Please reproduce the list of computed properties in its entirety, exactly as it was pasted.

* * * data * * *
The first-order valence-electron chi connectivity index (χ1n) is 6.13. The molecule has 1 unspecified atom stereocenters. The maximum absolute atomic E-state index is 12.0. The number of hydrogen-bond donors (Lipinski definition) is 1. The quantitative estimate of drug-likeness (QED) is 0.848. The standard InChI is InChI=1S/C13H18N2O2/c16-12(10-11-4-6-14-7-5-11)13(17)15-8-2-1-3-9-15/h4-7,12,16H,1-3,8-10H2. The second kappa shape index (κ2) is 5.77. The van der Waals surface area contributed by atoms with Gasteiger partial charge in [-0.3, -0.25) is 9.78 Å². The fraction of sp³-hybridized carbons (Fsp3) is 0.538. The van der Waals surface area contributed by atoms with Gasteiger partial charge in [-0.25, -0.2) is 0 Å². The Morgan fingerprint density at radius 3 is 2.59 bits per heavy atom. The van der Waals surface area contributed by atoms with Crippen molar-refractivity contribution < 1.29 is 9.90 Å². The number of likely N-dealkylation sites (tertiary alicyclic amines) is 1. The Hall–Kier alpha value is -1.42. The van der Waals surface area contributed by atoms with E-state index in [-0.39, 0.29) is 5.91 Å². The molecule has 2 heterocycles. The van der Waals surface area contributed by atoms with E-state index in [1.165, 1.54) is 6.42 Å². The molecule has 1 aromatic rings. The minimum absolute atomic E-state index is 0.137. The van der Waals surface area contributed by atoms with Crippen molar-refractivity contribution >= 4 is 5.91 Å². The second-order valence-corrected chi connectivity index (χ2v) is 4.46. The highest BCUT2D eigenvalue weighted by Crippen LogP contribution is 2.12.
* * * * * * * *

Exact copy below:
The first-order valence-electron chi connectivity index (χ1n) is 6.13. The molecule has 1 unspecified atom stereocenters. The maximum absolute atomic E-state index is 12.0. The number of hydrogen-bond donors (Lipinski definition) is 1. The quantitative estimate of drug-likeness (QED) is 0.848. The standard InChI is InChI=1S/C13H18N2O2/c16-12(10-11-4-6-14-7-5-11)13(17)15-8-2-1-3-9-15/h4-7,12,16H,1-3,8-10H2. The second kappa shape index (κ2) is 5.77. The van der Waals surface area contributed by atoms with Gasteiger partial charge in [-0.3, -0.25) is 9.78 Å². The fraction of sp³-hybridized carbons (Fsp3) is 0.538. The van der Waals surface area contributed by atoms with Gasteiger partial charge in [-0.25, -0.2) is 0 Å². The Morgan fingerprint density at radius 3 is 2.59 bits per heavy atom. The van der Waals surface area contributed by atoms with Crippen molar-refractivity contribution < 1.29 is 9.90 Å². The number of likely N-dealkylation sites (tertiary alicyclic amines) is 1. The Hall–Kier alpha value is -1.42. The van der Waals surface area contributed by atoms with E-state index in [-0.39, 0.29) is 5.91 Å². The molecule has 2 heterocycles. The van der Waals surface area contributed by atoms with E-state index in [1.165, 1.54) is 6.42 Å². The molecule has 1 aromatic rings. The minimum absolute atomic E-state index is 0.137. The van der Waals surface area contributed by atoms with Crippen molar-refractivity contribution >= 4 is 5.91 Å². The second-order valence-corrected chi connectivity index (χ2v) is 4.46. The highest BCUT2D eigenvalue weighted by Crippen LogP contribution is 2.12.